Main Page | See live article | Alphabetical index

British honours system

The honours system of the United Kingdom is a means of awarding those, deserving on merit, for achievement or service to the country. The awards exist within a graduated series of importance and with names sometimes dating back centuries.

The recipients are chosen by the Sovereign, who is the 'fountain of honour', acting upon the advice of the Prime Minister. Private nominations are also made to the Prime Minister's Office and foreign nationals are recommended by the Foreign Secretary. Commonwealth governments are also entitled to recommend their citizens for British orders, though most have established their own honours systems. Certain honours are awarded at the personal discretion of the monarch.

Honours are usually conferred twice a year - on the Sovereign's official birthday and at the New Year. There is usually an elaborate ceremony for bestowing honours, the most famous of which is the well-known "knighting" ceremony, in which the sovereign taps the recipient on the shoulder with a ceremonial sword.

Honours are sometimes refused or returned; see list of people who have declined a British honour.

Table of contents
1 Honours conferred
2 Orders of Chivalry and other orders
3 Honorary Awards
4 See also

Honours conferred

Orders of Chivalry and other orders

Containing only grade, which is knightly:

Divided into three grades (Knight or Dame Grand Cross, Knightor Dame Commander, and Companion), the two highest being knightly:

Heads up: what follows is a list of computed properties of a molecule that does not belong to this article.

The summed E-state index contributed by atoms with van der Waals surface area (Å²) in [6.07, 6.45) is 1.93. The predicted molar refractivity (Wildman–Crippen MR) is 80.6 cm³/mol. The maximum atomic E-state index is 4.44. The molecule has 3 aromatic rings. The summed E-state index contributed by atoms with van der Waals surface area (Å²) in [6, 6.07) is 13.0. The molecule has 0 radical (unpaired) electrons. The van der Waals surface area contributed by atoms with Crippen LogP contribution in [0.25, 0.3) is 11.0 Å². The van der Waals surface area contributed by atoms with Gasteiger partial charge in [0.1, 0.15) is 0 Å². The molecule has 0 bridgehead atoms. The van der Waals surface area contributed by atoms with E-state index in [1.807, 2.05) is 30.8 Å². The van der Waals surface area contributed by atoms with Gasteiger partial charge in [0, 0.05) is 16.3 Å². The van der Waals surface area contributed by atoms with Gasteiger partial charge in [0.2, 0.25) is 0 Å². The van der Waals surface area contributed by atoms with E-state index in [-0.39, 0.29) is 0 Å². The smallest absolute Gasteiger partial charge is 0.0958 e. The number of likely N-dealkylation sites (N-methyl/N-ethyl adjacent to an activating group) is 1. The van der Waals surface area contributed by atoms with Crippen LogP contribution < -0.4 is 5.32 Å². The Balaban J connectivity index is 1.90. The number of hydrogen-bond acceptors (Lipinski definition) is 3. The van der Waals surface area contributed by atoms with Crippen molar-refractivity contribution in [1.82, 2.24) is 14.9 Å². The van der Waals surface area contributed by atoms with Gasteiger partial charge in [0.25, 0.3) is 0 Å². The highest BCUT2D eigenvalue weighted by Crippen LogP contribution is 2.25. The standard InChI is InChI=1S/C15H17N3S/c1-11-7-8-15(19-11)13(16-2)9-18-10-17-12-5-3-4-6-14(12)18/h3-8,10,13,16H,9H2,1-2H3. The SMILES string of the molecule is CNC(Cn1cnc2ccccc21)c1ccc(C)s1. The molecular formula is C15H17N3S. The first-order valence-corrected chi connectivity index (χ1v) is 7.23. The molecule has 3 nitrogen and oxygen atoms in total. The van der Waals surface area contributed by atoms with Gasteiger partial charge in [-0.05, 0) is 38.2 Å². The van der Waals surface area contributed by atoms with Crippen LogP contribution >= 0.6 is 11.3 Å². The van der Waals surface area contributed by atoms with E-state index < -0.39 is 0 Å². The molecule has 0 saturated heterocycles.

Divided into five grades (Knight or Dame Grand Cross, Knight or Dame Commander, Commander, Officer or Lieutenant, and Member), the two highest being knightly:

Containing only one grade, which is not knightly:


Several orders became obsolete in the twentieth century:

Honorary Awards

Citizens of countries which do not recognise the Queen as head of state sometimes have honours conferred upon them, in which case the awards are "honorary" - the holders are entitled to place initials behind their name but not style themselves "Sir ...". Examples of foreigners with honorary knighthoods are Bob Geldof and Rudolph Giuliani, while Arsène Wenger and Gerard Houllier have honorary OBE's. Recipients of honorary awards who later become subjects of Her Majesty may apply to convert their awards to substantive awards.

There is no law preventing foreigners from holding a peerage, though only Commonwealth citizens can sit in the House of Lords. However, the Canadian prime minister was able to advise the Queen not to grant Conrad Black a titular honour while he remained a Canadian citizen.

See also